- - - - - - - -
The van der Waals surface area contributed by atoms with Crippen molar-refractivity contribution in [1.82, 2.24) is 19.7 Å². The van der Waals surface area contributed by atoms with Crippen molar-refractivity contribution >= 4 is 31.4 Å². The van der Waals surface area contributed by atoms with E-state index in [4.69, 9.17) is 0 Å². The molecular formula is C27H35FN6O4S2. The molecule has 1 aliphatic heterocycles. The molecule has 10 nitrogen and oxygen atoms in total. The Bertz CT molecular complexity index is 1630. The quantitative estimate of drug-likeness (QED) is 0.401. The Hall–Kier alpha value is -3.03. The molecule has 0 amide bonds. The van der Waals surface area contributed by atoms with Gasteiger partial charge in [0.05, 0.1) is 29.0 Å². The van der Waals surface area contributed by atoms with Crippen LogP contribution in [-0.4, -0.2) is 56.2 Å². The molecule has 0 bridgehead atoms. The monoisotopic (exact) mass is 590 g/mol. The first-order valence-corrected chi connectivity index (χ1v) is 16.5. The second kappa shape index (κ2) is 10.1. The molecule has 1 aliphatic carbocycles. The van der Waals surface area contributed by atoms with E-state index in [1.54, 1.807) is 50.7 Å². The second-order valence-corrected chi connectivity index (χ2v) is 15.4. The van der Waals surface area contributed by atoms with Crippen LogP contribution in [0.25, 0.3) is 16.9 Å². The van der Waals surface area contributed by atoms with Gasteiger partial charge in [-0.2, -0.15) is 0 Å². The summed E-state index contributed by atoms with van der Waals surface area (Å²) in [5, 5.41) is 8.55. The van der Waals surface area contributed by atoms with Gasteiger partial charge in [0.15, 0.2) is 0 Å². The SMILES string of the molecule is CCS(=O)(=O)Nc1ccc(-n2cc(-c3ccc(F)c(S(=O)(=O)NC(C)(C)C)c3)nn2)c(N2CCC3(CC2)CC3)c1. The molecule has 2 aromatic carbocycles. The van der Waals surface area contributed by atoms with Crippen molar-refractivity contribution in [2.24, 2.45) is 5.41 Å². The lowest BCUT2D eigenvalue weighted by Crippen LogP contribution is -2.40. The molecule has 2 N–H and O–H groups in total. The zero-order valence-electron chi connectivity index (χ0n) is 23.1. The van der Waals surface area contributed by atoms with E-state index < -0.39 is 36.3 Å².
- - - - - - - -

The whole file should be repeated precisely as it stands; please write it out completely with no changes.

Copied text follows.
The van der Waals surface area contributed by atoms with Crippen molar-refractivity contribution in [1.82, 2.24) is 19.7 Å². The van der Waals surface area contributed by atoms with Crippen molar-refractivity contribution >= 4 is 31.4 Å². The van der Waals surface area contributed by atoms with E-state index in [4.69, 9.17) is 0 Å². The molecular formula is C27H35FN6O4S2. The molecule has 1 aliphatic heterocycles. The molecule has 10 nitrogen and oxygen atoms in total. The Bertz CT molecular complexity index is 1630. The quantitative estimate of drug-likeness (QED) is 0.401. The Hall–Kier alpha value is -3.03. The molecule has 0 amide bonds. The van der Waals surface area contributed by atoms with Gasteiger partial charge in [0.05, 0.1) is 29.0 Å². The van der Waals surface area contributed by atoms with Crippen LogP contribution in [-0.4, -0.2) is 56.2 Å². The molecule has 0 bridgehead atoms. The monoisotopic (exact) mass is 590 g/mol. The first-order valence-corrected chi connectivity index (χ1v) is 16.5. The second kappa shape index (κ2) is 10.1. The molecule has 1 aliphatic carbocycles. The van der Waals surface area contributed by atoms with E-state index in [1.54, 1.807) is 50.7 Å². The second-order valence-corrected chi connectivity index (χ2v) is 15.4. The van der Waals surface area contributed by atoms with Crippen LogP contribution in [0.25, 0.3) is 16.9 Å². The van der Waals surface area contributed by atoms with Gasteiger partial charge in [-0.2, -0.15) is 0 Å². The summed E-state index contributed by atoms with van der Waals surface area (Å²) in [5, 5.41) is 8.55. The van der Waals surface area contributed by atoms with Gasteiger partial charge in [0.15, 0.2) is 0 Å². The SMILES string of the molecule is CCS(=O)(=O)Nc1ccc(-n2cc(-c3ccc(F)c(S(=O)(=O)NC(C)(C)C)c3)nn2)c(N2CCC3(CC2)CC3)c1. The molecule has 2 aromatic carbocycles. The van der Waals surface area contributed by atoms with Crippen molar-refractivity contribution in [2.24, 2.45) is 5.41 Å². The lowest BCUT2D eigenvalue weighted by Crippen LogP contribution is -2.40. The molecule has 2 N–H and O–H groups in total. The zero-order valence-electron chi connectivity index (χ0n) is 23.1. The van der Waals surface area contributed by atoms with E-state index < -0.39 is 36.3 Å².